Immigration: Salary threshold set to be lowered

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Boris Johnson and Home Secretary Priti Patel are expected to set out their immigration reforms, including a drop in salary threshold for some migrants, at a cabinet meeting on Friday.

Currently, skilled migrants from outside the EU need to have a job offer with a minimum salary of £30,000.

The BBC understands ministers plan to lower this threshold to £25,600.

Workers from the EU will face the same rules once the transition period for leaving the EU ends on 31 December.

Workers earning less might be allowed to make up “points” elsewhere in order to be granted a visa if they work in a sector with a skills shortage.

Points will also be awarded for speaking good English or for having an outstanding educational background.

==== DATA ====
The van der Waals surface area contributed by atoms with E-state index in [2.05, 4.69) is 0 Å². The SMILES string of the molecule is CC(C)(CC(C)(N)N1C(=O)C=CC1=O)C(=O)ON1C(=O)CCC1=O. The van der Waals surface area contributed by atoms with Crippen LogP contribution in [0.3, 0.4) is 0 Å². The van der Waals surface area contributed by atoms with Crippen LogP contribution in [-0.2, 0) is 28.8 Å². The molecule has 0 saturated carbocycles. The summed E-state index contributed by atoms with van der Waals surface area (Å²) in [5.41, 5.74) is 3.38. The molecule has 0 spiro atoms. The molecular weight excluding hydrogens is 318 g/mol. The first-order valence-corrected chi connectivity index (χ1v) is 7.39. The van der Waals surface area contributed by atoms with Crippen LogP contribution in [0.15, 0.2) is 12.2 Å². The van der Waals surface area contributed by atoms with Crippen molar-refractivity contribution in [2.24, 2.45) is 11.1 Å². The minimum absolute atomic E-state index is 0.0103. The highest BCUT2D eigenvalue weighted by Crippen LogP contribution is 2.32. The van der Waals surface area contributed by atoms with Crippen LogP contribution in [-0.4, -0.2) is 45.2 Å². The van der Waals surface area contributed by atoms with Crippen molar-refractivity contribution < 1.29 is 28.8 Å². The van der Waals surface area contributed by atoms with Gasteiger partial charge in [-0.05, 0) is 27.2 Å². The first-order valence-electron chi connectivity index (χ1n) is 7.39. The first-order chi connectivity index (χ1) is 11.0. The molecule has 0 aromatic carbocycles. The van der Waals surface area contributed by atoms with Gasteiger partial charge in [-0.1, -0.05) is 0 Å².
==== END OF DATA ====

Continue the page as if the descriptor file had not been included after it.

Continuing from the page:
It comes after the independent Migration Advisory Committee (MAC) last month made a series of recommendations for a post-Brexit transition period immigration system, including lowering the salary threshold for skilled migrants to £25,600 in order to help recruit teachers and skilled NHS staff.

The committee also criticised the UK’s current complex immigration system, where non-EU workers can attempt to qualify for a range of visas.

The prime minister made it a key pledge during the election campaign to introduce a points-based immigration scheme, based on Australia’s, for when existing EU freedom of movement rules end.

Under those rules, workers from the EU and European Economic Area countries can come to the UK to live or work without a visa.

The MAC has said there is no such thing as a “perfect” immigration system, with benefits and trade-offs in various parts of the economy.

It said whatever policies the government decides, it must work quickly to get something in place for after the transition period ends.

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